Day 227: Claunch Paunch

Laetitia and her group spent the day in New Mexico south of Albuquerque. They hiked in Elephant Butte State Park near Truth or Consequences, a spa city of about 7,000 people located on the Rio Grande. The city was originally named Hot Springs, but when Ralph Edwards, the host of the popular radio show Truth or Consequences, said he would air the show in the first town that renamed itself after the show, Hot Springs stepped up to the mark and changed its name.

Toward the end of the day, Laetitia brought her tour to Claunch, New Mexico, where they were spending the evening. Most of its residents consider it the center of the state, and, a few, the center of the universe. It’s a small town of fewer than 200 people—one of those towns where people mostly entertain themselves, usually with dinner parties. During her walkabout with the group, Laetitia overheard two women complaining about an acquaintance who, as a dinner guest, tended to have a lengthy and rather loud debate with herself over each food item she ate and what eating it would do to her figure. It became the subject of the limerick of the day.

Old Alice could never quite staunch
Her fear about growing a paunch
Which meant that she quibbled
Over morsels she nibbled
As she irked every hostess in Claunch.

Day 226: Roswell Nell

Roswell, New Mexico, has around 45,000 inhabitants, and is perhaps best-known for its association with unidentified flying objects (UFOs). The association stemmed originally from an incident that occurred in 1947 that has come to be known as the Roswell UFO Incident, even though the presumed UFO crash site was about 75 miles away from Roswell.

At the time of the incident, the Roswell Army Air Field Public Information Office issued a press release saying that personnel from the base had recovered the remains of a flying disc. The next day, the Air Force high command contradicted the story, saying what was actually found was debris from a crashed radar-tracking balloon. The case lay dormant for about thirty years, until a Canadian-born physicist, named Stanton Friedman, began investigating the incident and found several witnesses who claimed that the Air Force had covered up the incident. The upshot of Friedman’s investigation and those that came after was that Roswell became a destination for serious ufologists and for tourists who are simply curious.

Laetitia took her group, who—unsurprisingly—were UFO enthusiasts, to the UFO Museum and Research Center and then on a UFO crash site tour. On their way to their hotel, they stopped at a bar for happy hour and everyone had a glass of Roswell Alien Amber Ale, appropriately labeled with a smiling green alien. The bar was a lively place, with most of the men giving their attention to a young woman named Nell, whose attire and the sense of mystery created by her cryptic comments suggested that she might be an alien from outer space, or at least the next county. Laetitia was grateful to the woman for providing the limerick of the day.

A plastic-clad lady named Nell
Fascinated the men of Roswell
With an alien look
That kept them on the hook
For a secret that she wouldn’t tell.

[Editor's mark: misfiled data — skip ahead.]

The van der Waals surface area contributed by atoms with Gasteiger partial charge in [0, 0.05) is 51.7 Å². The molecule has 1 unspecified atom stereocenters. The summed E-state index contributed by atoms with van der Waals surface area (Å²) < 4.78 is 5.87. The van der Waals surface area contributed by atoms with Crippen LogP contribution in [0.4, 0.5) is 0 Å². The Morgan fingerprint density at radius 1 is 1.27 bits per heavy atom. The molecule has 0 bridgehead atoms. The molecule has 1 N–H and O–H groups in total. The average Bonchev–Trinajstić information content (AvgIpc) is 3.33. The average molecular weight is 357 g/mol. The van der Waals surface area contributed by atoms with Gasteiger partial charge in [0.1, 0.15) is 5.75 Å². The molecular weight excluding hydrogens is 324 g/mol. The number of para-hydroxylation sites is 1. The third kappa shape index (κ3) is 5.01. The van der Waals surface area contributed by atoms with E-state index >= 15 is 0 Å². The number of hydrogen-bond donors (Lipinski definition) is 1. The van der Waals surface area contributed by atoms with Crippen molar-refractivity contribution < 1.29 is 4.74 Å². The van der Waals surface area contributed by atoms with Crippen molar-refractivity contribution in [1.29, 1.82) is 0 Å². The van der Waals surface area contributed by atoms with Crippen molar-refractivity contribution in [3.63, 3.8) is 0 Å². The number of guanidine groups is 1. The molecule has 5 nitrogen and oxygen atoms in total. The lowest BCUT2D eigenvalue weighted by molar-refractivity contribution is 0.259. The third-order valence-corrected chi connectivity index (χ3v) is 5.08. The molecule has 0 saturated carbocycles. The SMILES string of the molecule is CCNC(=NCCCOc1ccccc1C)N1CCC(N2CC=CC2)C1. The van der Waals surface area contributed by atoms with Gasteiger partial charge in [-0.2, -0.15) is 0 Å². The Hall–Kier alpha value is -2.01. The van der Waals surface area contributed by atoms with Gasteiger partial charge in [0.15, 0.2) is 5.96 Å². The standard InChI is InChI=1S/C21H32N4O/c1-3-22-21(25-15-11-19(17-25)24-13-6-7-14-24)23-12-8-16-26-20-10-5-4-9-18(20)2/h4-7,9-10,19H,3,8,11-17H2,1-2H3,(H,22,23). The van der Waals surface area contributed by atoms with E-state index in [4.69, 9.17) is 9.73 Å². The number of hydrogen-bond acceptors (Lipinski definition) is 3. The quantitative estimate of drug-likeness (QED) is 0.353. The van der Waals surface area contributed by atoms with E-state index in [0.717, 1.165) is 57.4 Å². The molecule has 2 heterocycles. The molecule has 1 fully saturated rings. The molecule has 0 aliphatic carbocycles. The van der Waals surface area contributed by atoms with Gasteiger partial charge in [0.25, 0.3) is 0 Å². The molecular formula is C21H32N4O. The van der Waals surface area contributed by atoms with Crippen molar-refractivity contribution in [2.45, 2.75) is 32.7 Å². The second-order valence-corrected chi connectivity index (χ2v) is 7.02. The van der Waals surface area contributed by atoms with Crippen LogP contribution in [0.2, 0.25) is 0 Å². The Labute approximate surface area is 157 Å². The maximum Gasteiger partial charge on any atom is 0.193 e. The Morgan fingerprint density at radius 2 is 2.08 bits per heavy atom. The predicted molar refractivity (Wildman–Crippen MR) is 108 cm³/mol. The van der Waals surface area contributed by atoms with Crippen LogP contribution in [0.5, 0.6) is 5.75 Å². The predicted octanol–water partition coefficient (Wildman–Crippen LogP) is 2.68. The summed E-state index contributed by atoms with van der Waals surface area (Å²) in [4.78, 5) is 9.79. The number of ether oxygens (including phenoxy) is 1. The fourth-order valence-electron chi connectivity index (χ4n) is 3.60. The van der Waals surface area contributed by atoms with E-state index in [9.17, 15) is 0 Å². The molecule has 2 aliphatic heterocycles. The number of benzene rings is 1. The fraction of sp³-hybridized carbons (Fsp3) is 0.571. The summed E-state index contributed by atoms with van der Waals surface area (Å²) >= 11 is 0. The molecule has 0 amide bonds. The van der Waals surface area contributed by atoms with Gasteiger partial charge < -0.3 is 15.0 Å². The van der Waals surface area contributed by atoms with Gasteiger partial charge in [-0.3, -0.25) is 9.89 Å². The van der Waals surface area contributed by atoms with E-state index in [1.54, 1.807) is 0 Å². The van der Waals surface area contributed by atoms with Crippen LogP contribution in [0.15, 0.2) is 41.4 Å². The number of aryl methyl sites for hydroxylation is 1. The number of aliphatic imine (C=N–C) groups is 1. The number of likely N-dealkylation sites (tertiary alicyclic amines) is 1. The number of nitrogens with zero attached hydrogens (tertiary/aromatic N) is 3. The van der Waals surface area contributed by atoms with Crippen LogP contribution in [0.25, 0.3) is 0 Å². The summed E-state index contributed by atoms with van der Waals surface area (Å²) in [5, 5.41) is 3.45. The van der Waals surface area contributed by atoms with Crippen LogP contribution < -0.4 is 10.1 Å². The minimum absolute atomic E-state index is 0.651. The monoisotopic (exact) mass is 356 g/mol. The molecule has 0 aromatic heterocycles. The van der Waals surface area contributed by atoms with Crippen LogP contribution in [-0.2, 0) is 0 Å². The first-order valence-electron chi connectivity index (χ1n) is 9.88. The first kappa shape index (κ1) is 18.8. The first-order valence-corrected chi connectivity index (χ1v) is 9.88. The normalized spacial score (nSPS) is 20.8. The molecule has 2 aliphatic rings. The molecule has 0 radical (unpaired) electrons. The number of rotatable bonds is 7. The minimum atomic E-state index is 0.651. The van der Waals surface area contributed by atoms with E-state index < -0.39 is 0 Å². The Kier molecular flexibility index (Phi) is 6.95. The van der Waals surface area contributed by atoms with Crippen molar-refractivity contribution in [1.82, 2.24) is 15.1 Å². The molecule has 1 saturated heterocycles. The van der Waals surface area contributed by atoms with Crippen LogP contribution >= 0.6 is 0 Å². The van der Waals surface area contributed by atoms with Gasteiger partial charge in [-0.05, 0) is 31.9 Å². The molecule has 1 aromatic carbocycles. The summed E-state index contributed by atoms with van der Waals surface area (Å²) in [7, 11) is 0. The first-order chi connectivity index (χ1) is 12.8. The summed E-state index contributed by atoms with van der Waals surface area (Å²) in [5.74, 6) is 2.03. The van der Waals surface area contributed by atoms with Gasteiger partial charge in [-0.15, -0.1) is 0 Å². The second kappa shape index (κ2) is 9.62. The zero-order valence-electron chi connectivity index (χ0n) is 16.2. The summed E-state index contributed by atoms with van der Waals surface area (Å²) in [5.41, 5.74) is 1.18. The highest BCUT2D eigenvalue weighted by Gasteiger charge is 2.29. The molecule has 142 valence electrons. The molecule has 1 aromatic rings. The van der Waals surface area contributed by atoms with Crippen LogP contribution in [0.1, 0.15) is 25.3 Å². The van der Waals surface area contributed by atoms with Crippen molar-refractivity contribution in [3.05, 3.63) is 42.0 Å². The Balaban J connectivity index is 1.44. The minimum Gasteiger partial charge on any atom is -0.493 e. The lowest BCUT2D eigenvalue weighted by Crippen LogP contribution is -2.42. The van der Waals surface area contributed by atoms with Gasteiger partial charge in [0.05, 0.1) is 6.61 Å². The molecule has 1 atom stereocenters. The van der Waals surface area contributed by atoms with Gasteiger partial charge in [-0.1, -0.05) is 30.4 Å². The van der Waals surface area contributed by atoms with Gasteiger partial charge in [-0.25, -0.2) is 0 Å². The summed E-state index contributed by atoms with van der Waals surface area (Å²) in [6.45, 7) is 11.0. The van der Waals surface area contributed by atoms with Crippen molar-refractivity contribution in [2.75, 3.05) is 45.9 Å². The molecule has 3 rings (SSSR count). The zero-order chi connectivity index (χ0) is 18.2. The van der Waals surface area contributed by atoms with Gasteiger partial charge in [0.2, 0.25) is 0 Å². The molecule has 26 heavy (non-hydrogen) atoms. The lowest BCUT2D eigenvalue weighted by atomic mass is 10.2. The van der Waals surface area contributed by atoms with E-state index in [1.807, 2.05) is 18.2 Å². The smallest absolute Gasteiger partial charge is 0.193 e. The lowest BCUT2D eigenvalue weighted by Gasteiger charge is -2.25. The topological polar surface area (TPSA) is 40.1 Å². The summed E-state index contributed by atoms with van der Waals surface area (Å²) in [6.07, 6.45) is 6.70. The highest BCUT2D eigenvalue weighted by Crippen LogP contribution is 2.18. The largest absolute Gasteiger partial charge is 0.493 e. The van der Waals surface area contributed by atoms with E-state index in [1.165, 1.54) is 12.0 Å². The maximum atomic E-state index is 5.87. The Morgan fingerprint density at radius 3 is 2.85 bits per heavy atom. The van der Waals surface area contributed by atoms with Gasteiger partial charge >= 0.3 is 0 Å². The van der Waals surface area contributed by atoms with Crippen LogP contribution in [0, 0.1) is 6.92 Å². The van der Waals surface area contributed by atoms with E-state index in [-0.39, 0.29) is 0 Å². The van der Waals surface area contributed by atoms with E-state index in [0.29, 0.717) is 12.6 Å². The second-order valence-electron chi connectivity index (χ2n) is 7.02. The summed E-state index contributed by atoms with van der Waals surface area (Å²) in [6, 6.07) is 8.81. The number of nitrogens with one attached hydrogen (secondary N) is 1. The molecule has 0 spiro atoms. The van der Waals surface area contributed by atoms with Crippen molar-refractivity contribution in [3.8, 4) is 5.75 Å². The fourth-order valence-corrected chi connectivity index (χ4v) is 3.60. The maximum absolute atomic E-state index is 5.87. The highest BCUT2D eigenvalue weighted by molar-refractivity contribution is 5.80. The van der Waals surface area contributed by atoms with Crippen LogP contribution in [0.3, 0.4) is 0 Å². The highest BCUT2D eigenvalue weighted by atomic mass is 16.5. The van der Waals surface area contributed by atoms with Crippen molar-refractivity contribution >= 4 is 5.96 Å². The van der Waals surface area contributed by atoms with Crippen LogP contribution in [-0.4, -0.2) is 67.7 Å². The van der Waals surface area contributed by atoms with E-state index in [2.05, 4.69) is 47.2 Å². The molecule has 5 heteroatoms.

Day 225: Artesia Amnesia

Artesia, New Mexico, is a small city of about 11,000. The city was named after an artesian aquifer in the area that provided artesian wells for agriculture until it was depleted in the 1920s.

Laetitia and her group went to Carlsbad Caverns National Park and toured the cave, returning to Artesia in the afternoon. Happy hour was where Laetitia received much of the local information that led to her limericks, but some of the stories she heard in Artesia were outlandish. Being from out of town, Laetitia was often a target for those who like to have a few drinks and then brag about themselves with tall tales of their adventures. Most of the local bar patrons have heard the stories before and simply ignore or shush the braggart, so the braggarts sought out strangers like Laetitia . This happy hour was no exception and provided the limerick of the day.

A man from the town of Artesia
Fought Zulus, he claimed, in Rhodesia
Where he’d played the fife
‘Til he fled for his life
But most thought him cursed with amnesia.

Day 224: Horse Sense

One of the larger cities in New Mexico,—Las Cruces, “The City of the Crosses”—has about 94,000 inhabitants. It is a scenic city, situated on a relatively flat plain with the Organ Mountains, ten miles away, serving as a backdrop. It is home to Mexico State University and is a popular destination for retirees from the north who want to spend their retirement years without snow. Laetitia and her group toured Old Mesilla, just south of Las Cruces. Historically, it was a major stopping point for those traveling between San Diego and San Antonio.

Billy the Kid once was tried for two murders in Mesilla. He was convicted of one and acquitted of the other. One of the interesting things on display there is the barber chair where Billy had his hair cut before the trial. With its adobe church built in 1855 and other historic buildings, the town has a nineteenth-century southwestern flavor.

Las Cruces is in horse country, and that was the subject of happy hour conversation. It provided the limerick of the day.

For riding companions, Rose chooses
Just a few of the men from Las Cruces
Caring not for panache
Nor oodles of cash
She prefers men who ride appaloosas.